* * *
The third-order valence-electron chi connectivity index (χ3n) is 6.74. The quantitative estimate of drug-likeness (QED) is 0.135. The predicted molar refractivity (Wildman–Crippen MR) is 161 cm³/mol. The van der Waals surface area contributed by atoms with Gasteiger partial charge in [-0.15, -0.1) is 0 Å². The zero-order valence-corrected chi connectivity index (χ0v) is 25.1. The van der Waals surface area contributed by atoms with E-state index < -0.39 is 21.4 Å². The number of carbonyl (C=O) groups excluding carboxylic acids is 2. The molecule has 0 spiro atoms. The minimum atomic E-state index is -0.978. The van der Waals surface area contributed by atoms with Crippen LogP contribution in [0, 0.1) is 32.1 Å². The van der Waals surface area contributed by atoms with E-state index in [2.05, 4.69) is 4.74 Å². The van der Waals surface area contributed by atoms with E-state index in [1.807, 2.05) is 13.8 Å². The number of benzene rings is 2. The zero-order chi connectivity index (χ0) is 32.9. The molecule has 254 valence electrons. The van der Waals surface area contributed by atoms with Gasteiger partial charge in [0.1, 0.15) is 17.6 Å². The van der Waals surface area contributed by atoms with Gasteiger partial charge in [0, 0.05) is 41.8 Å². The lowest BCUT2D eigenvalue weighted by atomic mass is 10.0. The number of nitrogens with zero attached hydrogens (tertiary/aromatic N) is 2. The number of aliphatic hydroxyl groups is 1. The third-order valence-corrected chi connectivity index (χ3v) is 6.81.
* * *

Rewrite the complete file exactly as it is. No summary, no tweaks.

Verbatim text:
The third-order valence-electron chi connectivity index (χ3n) is 6.74. The quantitative estimate of drug-likeness (QED) is 0.135. The predicted molar refractivity (Wildman–Crippen MR) is 161 cm³/mol. The van der Waals surface area contributed by atoms with Gasteiger partial charge in [-0.15, -0.1) is 0 Å². The zero-order valence-corrected chi connectivity index (χ0v) is 25.1. The van der Waals surface area contributed by atoms with E-state index < -0.39 is 21.4 Å². The number of carbonyl (C=O) groups excluding carboxylic acids is 2. The molecule has 0 spiro atoms. The minimum atomic E-state index is -0.978. The van der Waals surface area contributed by atoms with Crippen LogP contribution in [0, 0.1) is 32.1 Å². The van der Waals surface area contributed by atoms with E-state index in [2.05, 4.69) is 4.74 Å². The van der Waals surface area contributed by atoms with E-state index in [1.807, 2.05) is 13.8 Å². The number of benzene rings is 2. The zero-order chi connectivity index (χ0) is 32.9. The molecule has 254 valence electrons. The van der Waals surface area contributed by atoms with Gasteiger partial charge in [0.1, 0.15) is 17.6 Å². The van der Waals surface area contributed by atoms with Gasteiger partial charge in [0, 0.05) is 41.8 Å². The lowest BCUT2D eigenvalue weighted by atomic mass is 10.0. The number of nitrogens with zero attached hydrogens (tertiary/aromatic N) is 2. The number of aliphatic hydroxyl groups is 1. The third-order valence-corrected chi connectivity index (χ3v) is 6.81.